A vision like Ali's Near Room might discourage any fighter facing opposition the likes of George Foreman and Joe Frazier.
Most Plimpton fans know him through Paper Lion, which while appealing to adults, was also the quintessential gift book from suburban fathers to 13-year-old sons. Plimpton, as the self-effacing yet enterprising fan, symbolized a unique brand of genteel masculinity. As a gift, Paper Lion was a way a father could say "yes" to his son's interest in pro football and its heroes of incredible size and strength, competing at a level unimaginable for ordinary men--and "yes" to his son's desire to be Bart Starr or Mean Joe Greene, tough, hard-bitten, or just awesomely good. But giving Paper Lion was also a way of saying, "well, we're not really like that, we're really more like George Plimpton, bumbling and weak by comparison, but that's okay too."
Shadow Box has much the same spirit. And with its month-before-Christmas publication date, it will be a boon to the gift wrap industry. Yet in many ways Plimpton is writing for a narrower audience in Shadow Box. The usual sports figures vie for attention with literary and journalistic personalities. Readers looking for another Paper Lion may be stymied by Plimpton's pages on the death fantasies of contemporary literatteurs and the last words of their historical counterparts. Plimpton seems to be aiming at a readership more cultivated, perhaps, than the TV audience Paper Lion hit; readers who get their sports from the New York Times if not the New Yorker, who care about Plimpton's reactions to Hunter Thompson and Malcolm X as well as to Muhammad Ali--readers who, in fact, may more closely resemble the real Plimpton, affluent and Harvard educated, than they do his self-deprecating Mr. Average Joe persona.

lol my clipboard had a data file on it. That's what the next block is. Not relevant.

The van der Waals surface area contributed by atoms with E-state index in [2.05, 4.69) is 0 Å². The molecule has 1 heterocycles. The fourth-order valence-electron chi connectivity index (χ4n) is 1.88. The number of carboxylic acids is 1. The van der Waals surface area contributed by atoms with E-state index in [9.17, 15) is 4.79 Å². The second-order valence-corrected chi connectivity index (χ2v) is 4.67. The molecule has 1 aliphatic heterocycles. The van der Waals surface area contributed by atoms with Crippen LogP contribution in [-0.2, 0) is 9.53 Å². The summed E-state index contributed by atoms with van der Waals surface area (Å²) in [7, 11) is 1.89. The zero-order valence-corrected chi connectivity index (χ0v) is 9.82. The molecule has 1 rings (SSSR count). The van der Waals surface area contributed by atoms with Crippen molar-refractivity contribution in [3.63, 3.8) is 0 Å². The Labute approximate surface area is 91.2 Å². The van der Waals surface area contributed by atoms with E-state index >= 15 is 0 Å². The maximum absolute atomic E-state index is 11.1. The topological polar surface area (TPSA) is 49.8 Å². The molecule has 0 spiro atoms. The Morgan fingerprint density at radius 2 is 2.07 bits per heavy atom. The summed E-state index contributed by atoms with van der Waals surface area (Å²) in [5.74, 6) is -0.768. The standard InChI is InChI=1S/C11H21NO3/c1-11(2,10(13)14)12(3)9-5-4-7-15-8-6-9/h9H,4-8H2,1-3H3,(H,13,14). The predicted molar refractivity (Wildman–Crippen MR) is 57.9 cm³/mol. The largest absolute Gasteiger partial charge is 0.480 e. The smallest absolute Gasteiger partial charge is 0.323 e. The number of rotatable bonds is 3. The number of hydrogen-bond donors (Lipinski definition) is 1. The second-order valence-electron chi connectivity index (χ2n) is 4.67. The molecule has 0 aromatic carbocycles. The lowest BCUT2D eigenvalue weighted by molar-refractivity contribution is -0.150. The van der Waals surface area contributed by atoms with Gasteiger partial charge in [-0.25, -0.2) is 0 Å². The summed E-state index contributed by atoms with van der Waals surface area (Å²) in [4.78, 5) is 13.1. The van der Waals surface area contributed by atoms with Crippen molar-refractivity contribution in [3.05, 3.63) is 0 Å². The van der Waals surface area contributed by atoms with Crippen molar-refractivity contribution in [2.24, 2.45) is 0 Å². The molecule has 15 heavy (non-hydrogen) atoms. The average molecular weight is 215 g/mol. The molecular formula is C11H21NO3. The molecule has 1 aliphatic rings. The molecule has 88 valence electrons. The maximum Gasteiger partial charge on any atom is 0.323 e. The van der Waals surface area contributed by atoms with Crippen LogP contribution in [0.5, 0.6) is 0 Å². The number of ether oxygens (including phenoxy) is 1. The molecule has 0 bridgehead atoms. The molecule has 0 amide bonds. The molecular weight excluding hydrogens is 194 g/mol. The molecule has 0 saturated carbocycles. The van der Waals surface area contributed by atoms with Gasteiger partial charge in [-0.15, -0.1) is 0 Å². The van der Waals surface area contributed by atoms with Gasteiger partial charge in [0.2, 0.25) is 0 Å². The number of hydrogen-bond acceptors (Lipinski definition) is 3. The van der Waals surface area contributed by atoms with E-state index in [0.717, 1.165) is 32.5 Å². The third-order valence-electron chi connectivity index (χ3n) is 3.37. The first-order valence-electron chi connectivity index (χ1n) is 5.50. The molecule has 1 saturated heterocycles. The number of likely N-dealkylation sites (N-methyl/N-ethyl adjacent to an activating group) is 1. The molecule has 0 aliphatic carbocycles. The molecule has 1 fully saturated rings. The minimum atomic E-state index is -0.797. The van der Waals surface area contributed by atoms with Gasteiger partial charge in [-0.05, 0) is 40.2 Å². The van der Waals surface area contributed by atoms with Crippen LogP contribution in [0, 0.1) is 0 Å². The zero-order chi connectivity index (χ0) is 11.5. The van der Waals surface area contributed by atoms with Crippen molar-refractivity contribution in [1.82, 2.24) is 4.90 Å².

Plimpton's subject matter may have dictated the change. Boxing has traditionally attracted a more unsavory following than the major team sports. Generally, its heroes have been hard-luck kids who apprenticed to the trade with bareknuckle street bouts, who became good fighters because they were hungry fighters. Historically, though, boxing fans have always included a contingent of aristocrats and writers. The boxing world will never have the wholesomeness of Monday night football, and Plimpton accepts this. He devotes more than a chapter to the story of a brazen stick-up at a post-fight party in Atlanta, at which all of the guests were figures from Harlem's underworld. Its perpetrators were executed one by one, a justice meted out not by police but by the robbers' underworld victims. The real world intrudes relentlessly in this tale, a real world alien to Paper Lion.
Plimpton's preoccupation with the death fantasies of his literary contemporaries makes one wonder: perhaps Plimpton is, despite his Peter Pan outlook on life, feeling the weight of his 50 years.
But if death is always a subject with grim overtones, the approach to it in Shadow Box is typically Plimpton--light-hearted, open-minded, and fanciful. Worthy and characteristic "last moments" are contributed by the likes of Terry Southern, Charles Addams, Allen Ginsberg, and Jules Feiffer. Plimpton's own fantasy takes place in Yankee Stadium. As an outfielder he runs into one of the monuments that used to stand in deep center field:
...a slight crumpled figure against the grass. The fantasy had not changed that much--still that thirteen year old whiz center fielder, bong! lying out there and the crowd rising. Quite unoriginal.
Might there not be another, darker Plimpton hiding behind the genteel journalist-at-large who just happens to do unusual and sometimes dangerous things out of dedication to his line of work? Plimpton founded and was for a time editor of the Paris Review, which suggests literary ambitions greater than his success in the somewhat limited area of "participatory journalism." Yet not a hint of jealousy shows as he discusses the idiosyncrasies and foibles of great writers he has known--Hemingway, Mailer, Marianne Moore. Neither does Plimpton give himself the airs of a celebrity, though he is certainly more entitled than many who so presume.
Some of the hidden drama in Plimpton's life no doubt revolves around how he was able to take a gentleman's preoccupation with the proper use of leisure and turn it into journalistic subject matter capable of engaging his abilities to the fullest. Shadow Box is another Plimpton tour de force, and a vindication of one American boy's determination to never grow up.